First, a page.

Blind World

AMD Photodynamic Therapy Research.
Study of eyes of patients who have received Photodynamic Therapy.

May 31, 2004.

Emory Eye Center.
Atlanta, Georgia.

The Emory Eye Center is located in Atlanta, Georgia on the Emory University School of Medicine campus and is currently in the top ten NIH funded eye research institutions in the U.S. The Eye Center's L.F. Montgomery Ophthalmic Pathology Laboratory has been designated to study the eyes of patients who have received Photodynamic Therapy. The purpose of the study is to determine what effect the PDT treatments have on the abnormal blood vessels and scar tissue that degrade the macula. The only way to determine the effectiveness of PDT is by studying the eyes of post-mortem donors. Why Donate to Science? Donated eyes can help scientists to research ways to improve the treatment of AMD.

A gift of your eyes at the time of your death can help scientists improve treatments for future generations of people who suffer with AMD. Without human donors who have received the PDT treatment, it is very difficult to determine the efficacy of PDT. If you think you may be interested and need

more information, you may contact the Emory Eye Center at (800)266-0400.


> The focus of our research in the last year has been to Dr. Robert D'Amato, a research scientist at Harvard University in Boston. Dr. D'Amato discovered a natural compound, Cyto E, that would act as an inhibitor for new blood vessel growth behind the eye. Not only is this compound important because it is "natural" but he is also using a minimally invasive drug delivery system. This delivery system targets the eye area without the trauma of an injection into the eye. The delivery system uses a polymer sponge, implanted in the lower eyelid, which is able to be programmed to deliver the medication specifically to the eye. This project is in the phase 1/11 stage for FDA approval.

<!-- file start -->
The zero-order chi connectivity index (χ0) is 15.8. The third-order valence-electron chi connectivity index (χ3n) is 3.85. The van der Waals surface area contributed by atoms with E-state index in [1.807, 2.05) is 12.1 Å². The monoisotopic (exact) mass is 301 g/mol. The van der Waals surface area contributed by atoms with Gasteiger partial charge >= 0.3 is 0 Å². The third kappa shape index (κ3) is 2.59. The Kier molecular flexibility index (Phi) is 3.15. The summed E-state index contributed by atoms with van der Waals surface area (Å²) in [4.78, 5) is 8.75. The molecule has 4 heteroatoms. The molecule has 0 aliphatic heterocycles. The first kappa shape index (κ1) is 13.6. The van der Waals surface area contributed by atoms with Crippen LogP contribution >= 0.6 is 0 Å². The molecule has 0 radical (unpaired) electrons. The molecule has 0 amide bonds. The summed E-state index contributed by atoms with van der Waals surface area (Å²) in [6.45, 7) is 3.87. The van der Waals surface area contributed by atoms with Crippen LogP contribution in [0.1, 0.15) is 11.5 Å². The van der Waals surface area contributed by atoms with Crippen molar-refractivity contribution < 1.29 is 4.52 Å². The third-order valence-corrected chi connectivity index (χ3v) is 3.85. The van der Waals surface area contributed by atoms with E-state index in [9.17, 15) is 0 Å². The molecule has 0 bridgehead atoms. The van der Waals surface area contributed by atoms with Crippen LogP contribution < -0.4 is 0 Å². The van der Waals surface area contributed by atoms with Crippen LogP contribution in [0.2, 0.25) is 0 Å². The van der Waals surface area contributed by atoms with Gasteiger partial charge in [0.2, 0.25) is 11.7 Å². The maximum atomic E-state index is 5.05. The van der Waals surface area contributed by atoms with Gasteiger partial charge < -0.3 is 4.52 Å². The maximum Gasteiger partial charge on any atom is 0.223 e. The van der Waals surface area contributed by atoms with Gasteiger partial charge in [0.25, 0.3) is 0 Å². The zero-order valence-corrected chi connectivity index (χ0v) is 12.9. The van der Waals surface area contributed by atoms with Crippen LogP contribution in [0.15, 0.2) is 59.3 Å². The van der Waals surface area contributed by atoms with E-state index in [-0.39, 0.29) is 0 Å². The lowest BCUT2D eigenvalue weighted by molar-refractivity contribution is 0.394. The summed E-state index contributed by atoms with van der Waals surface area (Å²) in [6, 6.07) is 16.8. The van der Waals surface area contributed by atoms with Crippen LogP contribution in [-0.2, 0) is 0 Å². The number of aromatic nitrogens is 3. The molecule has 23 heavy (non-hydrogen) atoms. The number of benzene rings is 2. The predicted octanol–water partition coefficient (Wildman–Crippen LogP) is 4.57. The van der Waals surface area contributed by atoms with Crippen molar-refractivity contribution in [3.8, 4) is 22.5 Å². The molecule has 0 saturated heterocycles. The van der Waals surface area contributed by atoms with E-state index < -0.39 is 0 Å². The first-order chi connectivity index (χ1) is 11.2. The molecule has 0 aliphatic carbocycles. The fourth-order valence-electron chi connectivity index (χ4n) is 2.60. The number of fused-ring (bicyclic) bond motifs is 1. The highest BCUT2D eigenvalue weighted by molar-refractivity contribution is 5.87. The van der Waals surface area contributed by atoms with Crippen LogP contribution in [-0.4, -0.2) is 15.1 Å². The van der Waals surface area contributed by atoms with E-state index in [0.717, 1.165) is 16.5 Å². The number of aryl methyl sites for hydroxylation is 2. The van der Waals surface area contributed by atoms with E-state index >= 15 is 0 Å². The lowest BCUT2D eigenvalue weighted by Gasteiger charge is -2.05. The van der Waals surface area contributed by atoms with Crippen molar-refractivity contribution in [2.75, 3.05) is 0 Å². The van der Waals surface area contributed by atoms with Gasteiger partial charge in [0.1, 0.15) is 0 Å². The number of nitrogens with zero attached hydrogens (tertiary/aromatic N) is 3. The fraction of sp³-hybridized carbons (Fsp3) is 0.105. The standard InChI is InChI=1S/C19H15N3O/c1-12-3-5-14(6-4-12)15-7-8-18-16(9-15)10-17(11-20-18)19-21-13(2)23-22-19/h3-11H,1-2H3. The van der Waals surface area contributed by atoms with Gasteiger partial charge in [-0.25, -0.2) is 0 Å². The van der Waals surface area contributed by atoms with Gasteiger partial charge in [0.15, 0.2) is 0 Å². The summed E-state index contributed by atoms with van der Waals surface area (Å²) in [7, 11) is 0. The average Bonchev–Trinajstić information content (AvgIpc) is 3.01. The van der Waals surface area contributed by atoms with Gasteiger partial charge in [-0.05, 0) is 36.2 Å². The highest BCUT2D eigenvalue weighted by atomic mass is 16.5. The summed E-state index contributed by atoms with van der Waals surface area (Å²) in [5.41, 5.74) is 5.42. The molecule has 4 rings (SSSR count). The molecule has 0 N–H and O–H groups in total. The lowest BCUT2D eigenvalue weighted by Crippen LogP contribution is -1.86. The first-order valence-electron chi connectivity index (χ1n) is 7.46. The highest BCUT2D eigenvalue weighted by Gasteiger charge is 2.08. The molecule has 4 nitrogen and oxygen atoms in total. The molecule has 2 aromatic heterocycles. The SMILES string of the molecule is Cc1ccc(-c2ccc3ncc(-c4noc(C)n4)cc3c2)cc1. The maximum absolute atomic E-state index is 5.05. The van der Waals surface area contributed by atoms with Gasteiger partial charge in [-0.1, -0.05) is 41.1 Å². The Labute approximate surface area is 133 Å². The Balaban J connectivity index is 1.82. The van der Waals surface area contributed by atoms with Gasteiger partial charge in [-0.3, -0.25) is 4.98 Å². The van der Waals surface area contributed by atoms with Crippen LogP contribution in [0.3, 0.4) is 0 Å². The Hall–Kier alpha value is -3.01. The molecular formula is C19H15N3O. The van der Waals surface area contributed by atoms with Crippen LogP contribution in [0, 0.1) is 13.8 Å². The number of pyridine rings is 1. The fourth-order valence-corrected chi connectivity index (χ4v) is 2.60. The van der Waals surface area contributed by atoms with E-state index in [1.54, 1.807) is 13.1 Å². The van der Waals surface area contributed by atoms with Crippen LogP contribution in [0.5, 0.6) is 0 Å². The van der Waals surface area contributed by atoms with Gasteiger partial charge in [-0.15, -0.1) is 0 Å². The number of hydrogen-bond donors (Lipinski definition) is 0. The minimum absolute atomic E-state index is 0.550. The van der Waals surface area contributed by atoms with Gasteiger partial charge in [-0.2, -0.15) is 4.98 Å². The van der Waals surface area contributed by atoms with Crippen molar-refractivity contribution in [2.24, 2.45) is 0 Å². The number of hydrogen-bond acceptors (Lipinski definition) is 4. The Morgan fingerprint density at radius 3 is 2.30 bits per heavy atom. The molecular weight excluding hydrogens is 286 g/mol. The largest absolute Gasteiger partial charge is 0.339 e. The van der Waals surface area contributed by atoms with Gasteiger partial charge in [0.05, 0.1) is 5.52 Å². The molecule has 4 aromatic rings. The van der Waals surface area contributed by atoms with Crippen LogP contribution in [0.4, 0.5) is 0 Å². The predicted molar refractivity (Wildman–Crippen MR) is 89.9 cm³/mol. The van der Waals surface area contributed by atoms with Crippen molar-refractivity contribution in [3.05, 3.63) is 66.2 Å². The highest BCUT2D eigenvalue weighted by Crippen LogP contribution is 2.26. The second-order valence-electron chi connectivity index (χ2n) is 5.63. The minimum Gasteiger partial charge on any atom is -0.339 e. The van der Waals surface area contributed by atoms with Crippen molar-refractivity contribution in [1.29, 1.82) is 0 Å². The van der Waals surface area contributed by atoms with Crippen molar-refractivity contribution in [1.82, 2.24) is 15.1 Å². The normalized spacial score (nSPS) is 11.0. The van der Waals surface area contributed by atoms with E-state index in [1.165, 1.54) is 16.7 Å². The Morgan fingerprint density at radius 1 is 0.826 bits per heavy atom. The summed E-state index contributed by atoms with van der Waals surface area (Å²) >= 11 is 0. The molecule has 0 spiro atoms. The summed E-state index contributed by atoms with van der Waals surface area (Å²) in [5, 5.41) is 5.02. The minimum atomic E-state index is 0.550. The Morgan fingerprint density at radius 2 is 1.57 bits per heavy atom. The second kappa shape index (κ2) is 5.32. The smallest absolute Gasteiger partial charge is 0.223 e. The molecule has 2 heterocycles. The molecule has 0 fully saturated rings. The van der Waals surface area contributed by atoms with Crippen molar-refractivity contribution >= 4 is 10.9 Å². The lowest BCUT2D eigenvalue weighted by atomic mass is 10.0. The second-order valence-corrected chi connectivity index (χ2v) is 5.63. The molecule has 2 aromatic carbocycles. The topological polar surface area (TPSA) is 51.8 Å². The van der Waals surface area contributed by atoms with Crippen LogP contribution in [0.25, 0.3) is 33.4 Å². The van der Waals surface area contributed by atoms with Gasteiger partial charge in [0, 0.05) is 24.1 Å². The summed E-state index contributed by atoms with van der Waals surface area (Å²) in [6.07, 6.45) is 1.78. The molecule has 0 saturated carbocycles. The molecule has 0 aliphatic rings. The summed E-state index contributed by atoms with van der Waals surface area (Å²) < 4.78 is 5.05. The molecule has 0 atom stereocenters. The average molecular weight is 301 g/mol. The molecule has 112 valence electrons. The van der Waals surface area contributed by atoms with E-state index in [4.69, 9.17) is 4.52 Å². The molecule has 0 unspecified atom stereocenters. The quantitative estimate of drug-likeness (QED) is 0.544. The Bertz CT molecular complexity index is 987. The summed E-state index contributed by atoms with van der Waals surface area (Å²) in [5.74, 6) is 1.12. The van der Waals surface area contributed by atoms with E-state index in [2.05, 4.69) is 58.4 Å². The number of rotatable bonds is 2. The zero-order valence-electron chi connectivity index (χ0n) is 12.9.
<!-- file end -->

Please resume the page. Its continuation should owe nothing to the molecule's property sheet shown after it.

> Our recent research proposal is from Dr. Alan Marmorstein, a research scientist from the University of Arizona. He will use an animal model to show that microcurrent stimulation can induce a growth factor that will stimulate the revival of photoreceptor cells. As this research progresses, we hope to also show visual acuity benefits in patients through patient trials with the Ophthalmology Department at the University of Arizona.

>Using the premise that microcurrent stimulation increases circulation, we hope to be working with the University of Pennsylvania to prove that MCS does increase blood flow and blood volume in the retina/macula region. This research is very valuable and is the closest means to a therapy for the "dry form" of macular degeneration that will in turn affect the number of patients that progress to the more severe "wet form" of the disease.

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